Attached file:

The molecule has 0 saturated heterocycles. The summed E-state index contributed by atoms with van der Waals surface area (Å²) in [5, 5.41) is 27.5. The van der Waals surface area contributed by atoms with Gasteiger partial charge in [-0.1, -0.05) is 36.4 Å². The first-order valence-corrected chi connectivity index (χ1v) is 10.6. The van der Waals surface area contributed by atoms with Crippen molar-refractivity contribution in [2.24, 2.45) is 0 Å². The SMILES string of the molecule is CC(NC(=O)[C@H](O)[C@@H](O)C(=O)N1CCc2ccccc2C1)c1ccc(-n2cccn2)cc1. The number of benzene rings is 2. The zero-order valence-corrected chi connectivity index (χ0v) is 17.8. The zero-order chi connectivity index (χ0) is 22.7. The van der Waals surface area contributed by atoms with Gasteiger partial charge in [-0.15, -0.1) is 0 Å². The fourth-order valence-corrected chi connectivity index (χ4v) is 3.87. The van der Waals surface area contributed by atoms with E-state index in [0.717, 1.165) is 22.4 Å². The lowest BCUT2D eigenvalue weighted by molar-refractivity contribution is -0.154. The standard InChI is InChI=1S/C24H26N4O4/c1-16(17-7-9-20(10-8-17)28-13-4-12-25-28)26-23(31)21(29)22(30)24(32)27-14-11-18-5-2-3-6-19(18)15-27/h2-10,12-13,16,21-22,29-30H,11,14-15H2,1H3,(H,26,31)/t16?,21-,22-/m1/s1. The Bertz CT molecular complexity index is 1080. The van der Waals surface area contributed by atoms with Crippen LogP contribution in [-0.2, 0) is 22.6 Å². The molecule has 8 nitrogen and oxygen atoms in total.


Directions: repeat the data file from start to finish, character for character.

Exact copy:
The molecule has 0 saturated heterocycles. The summed E-state index contributed by atoms with van der Waals surface area (Å²) in [5, 5.41) is 27.5. The van der Waals surface area contributed by atoms with Gasteiger partial charge in [-0.1, -0.05) is 36.4 Å². The first-order valence-corrected chi connectivity index (χ1v) is 10.6. The van der Waals surface area contributed by atoms with Crippen molar-refractivity contribution in [2.24, 2.45) is 0 Å². The SMILES string of the molecule is CC(NC(=O)[C@H](O)[C@@H](O)C(=O)N1CCc2ccccc2C1)c1ccc(-n2cccn2)cc1. The number of benzene rings is 2. The zero-order valence-corrected chi connectivity index (χ0v) is 17.8. The zero-order chi connectivity index (χ0) is 22.7. The van der Waals surface area contributed by atoms with Gasteiger partial charge in [-0.15, -0.1) is 0 Å². The fourth-order valence-corrected chi connectivity index (χ4v) is 3.87. The van der Waals surface area contributed by atoms with E-state index in [0.717, 1.165) is 22.4 Å². The lowest BCUT2D eigenvalue weighted by molar-refractivity contribution is -0.154. The standard InChI is InChI=1S/C24H26N4O4/c1-16(17-7-9-20(10-8-17)28-13-4-12-25-28)26-23(31)21(29)22(30)24(32)27-14-11-18-5-2-3-6-19(18)15-27/h2-10,12-13,16,21-22,29-30H,11,14-15H2,1H3,(H,26,31)/t16?,21-,22-/m1/s1. The Bertz CT molecular complexity index is 1080. The van der Waals surface area contributed by atoms with Crippen LogP contribution in [-0.2, 0) is 22.6 Å². The molecule has 8 nitrogen and oxygen atoms in total.